Or perhaps not at all. Not until tonight. Paxton’s skill has always come with the caveat of injury. The most innings he’s pitched in a season was 136 last year. And, of course, he’s on the Mariners. So much can go unnoticed when you’re out here in the northwest.
Here’s when I realized: I watched James Paxton give up two runs in the first inning to the Blue Jays last year. Josh Donaldson hit a homer that barely cleared the right-field wall. He rounded the bases triumphantly, and I wasn’t even looking at him. I was looking at Paxton, standing there on the mound. This was my one day a year when I saw my favorite team, and they had just taken an early lead, and I cared less about them than about the guy pitching for the other. I wanted him to watch him dominate, like I’d seen him do so much that season. I wanted to hear the cheering from the Maple Grove. And even though he lost the game, 4-0, I was just happy to be there, to watch Big Maple pitch.
The last nine outs of a possible no-hitter are terrifying because of the maybe. Because of all the things that could go wrong, because of how close you might come only to not get all the way. Maybe Kyle Seager won’t make that play. Maybe Dee Gordon won’t get a good read on that liner. The series of events leading to everything going right seems so narrow in comparison to all the other possibilities.
There was no maybe in the last out of Paxton’s no-hitter. His face was as calm as ever, but his pitches betrayed his appearance of normality. His three hardest pitches of the night came in that final strikeout of Donaldson: three fastballs, rising, that Donaldson seemed to stand no chance of catching up to. The Toronto fans knew it — they celebrated, too. Something undeniably special had happened. And something special has been happening for years, in every successive start that James Paxton made, every win and loss, every injury he returned from. Mariners fans have known all along; they were watching from the very first inning, when no one else was counting. But everyone knows, now. Everyone is paying attention.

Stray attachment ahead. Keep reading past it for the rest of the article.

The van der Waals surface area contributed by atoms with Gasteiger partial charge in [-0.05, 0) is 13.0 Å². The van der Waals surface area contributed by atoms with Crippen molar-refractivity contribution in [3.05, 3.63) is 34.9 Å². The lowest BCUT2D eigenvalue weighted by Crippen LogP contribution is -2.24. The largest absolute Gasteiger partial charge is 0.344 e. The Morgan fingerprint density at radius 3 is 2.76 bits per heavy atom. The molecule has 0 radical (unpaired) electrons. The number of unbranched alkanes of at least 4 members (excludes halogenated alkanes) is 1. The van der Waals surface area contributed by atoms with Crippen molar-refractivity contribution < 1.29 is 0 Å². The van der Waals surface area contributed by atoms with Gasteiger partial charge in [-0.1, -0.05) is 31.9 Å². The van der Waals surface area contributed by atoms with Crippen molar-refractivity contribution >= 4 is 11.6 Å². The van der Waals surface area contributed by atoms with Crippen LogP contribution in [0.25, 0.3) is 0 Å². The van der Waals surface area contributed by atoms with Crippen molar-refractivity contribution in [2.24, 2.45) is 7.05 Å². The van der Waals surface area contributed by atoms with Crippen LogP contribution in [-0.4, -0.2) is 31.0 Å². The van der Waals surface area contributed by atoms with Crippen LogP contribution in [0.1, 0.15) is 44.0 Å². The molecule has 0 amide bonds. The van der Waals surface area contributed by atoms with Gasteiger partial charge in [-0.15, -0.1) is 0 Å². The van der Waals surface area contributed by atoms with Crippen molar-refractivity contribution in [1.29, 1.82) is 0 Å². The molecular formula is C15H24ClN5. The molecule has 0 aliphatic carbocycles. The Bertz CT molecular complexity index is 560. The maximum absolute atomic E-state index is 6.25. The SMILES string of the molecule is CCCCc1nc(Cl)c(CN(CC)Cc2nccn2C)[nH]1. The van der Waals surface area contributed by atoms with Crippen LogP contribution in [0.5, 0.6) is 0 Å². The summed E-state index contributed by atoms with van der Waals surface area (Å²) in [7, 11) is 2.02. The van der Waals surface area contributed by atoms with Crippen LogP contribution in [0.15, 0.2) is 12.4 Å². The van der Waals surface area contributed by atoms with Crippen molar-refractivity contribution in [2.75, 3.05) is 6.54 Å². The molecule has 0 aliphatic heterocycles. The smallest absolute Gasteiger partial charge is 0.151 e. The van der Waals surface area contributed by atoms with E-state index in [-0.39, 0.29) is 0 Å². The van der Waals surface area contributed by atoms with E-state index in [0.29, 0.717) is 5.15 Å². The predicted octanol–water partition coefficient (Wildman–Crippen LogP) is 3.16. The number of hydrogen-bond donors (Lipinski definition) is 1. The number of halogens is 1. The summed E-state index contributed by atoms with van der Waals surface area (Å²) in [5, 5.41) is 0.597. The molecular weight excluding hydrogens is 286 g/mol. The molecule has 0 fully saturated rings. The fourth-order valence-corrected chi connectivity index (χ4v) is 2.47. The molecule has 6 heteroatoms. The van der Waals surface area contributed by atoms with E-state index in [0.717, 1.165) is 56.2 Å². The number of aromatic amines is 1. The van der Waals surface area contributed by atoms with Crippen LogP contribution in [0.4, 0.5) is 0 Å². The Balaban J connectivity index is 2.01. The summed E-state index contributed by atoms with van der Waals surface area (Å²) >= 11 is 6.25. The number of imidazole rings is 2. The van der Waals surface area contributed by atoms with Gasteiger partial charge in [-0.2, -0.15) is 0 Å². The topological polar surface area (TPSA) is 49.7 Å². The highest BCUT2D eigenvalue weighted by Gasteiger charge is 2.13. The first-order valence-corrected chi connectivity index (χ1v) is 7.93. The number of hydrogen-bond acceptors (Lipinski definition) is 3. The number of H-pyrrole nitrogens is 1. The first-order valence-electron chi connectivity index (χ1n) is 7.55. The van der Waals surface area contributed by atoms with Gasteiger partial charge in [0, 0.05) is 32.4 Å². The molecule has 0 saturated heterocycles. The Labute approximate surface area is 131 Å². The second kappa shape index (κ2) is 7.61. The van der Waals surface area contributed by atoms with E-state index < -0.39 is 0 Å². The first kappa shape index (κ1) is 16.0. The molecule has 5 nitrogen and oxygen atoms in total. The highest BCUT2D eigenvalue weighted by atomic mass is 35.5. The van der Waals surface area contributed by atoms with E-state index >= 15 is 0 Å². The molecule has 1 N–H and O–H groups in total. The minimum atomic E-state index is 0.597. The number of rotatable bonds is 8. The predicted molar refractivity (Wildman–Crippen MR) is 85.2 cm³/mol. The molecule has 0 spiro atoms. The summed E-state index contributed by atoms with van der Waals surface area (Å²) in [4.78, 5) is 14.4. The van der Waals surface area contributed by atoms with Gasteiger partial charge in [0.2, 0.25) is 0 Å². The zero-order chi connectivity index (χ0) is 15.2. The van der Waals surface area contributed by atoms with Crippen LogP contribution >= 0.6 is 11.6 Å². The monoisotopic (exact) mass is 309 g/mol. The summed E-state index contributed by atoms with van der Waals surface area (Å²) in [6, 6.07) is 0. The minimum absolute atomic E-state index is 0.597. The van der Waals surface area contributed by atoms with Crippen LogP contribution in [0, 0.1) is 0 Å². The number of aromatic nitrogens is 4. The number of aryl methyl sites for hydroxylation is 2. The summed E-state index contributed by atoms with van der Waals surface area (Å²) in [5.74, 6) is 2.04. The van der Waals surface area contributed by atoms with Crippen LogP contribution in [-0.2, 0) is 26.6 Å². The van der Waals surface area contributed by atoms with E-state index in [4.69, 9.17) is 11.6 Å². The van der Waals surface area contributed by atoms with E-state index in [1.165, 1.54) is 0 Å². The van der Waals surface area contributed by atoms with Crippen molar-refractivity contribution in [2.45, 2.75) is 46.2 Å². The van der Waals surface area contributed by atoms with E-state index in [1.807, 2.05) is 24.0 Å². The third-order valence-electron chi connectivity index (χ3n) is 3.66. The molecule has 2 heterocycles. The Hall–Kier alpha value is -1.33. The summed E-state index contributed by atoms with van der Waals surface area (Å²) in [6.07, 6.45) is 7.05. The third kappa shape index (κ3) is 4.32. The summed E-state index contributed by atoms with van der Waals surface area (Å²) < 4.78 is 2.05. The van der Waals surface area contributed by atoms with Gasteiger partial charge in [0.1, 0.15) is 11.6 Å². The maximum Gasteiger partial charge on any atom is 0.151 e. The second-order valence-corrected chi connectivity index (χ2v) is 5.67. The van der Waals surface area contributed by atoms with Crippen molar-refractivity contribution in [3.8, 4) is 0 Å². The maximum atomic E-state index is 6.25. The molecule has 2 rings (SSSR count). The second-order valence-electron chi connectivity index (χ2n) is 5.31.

You can’t quite tell at first. The man is rounding third, or is it first onto second, reversed? It is difficult to tell.
It is one of the first films ever made in this country–the medium only three years old, and yet, this short telling us all we need to know about what it looked like that August. It’s 27 seconds long–how long a reel of film was at the time before it was regulated into a single standard. And yet I watch this and think about Manny Machado running, I think of Mike Zunino jogging, I think of Dee Gordon running.
Sometimes I wonder what we think about when we think about baseball history, when we think about the history of the game that we watch every single day. We watch these bombastic clips straight out of Ken Burns documentaries that want to tell us how Important And Regal The History Of The Game Is
And yet I also sit and wonder about what we will think about when we watch this stupid video where Giancarlo Stanton hits a home run with an exit velocity quantifiable only in emojis, and also the fact that *this* is the thing we will forget, not the first two videos:
In 1989 Francis Fukuyama told us history was over. He was wrong, but in some weird way he was right. No longer will we ever be able to watch one of our heroes break history because history has already been broken, and now what we have is a minuscule, imperceptible, boring struggle to prove that Stanton isn’t striking out at record rates, that whatever man COOL IT HE’S STILL GOT IT IN THE TANK.
I ask three questions:
1. Who will break *a* record at this point and,
2. What records are left to be broken?
3. When a record is broken, will it cease to have ever been one?
It’s easy to laugh at the end of history, but it has to leave you wondering… precisely how wrong was it, exactly? There is a man rounding third and scoring in 1898, and we love to say that nothing has actually changed. Have we really come to terms with what it would mean to say that we still live in that moment? That nothing has changed, or can? That this Edison film tells us something that one hundred years of sports medicine can’t? I’ll take the under, if you ask me, but it leaves you wondering, wondering.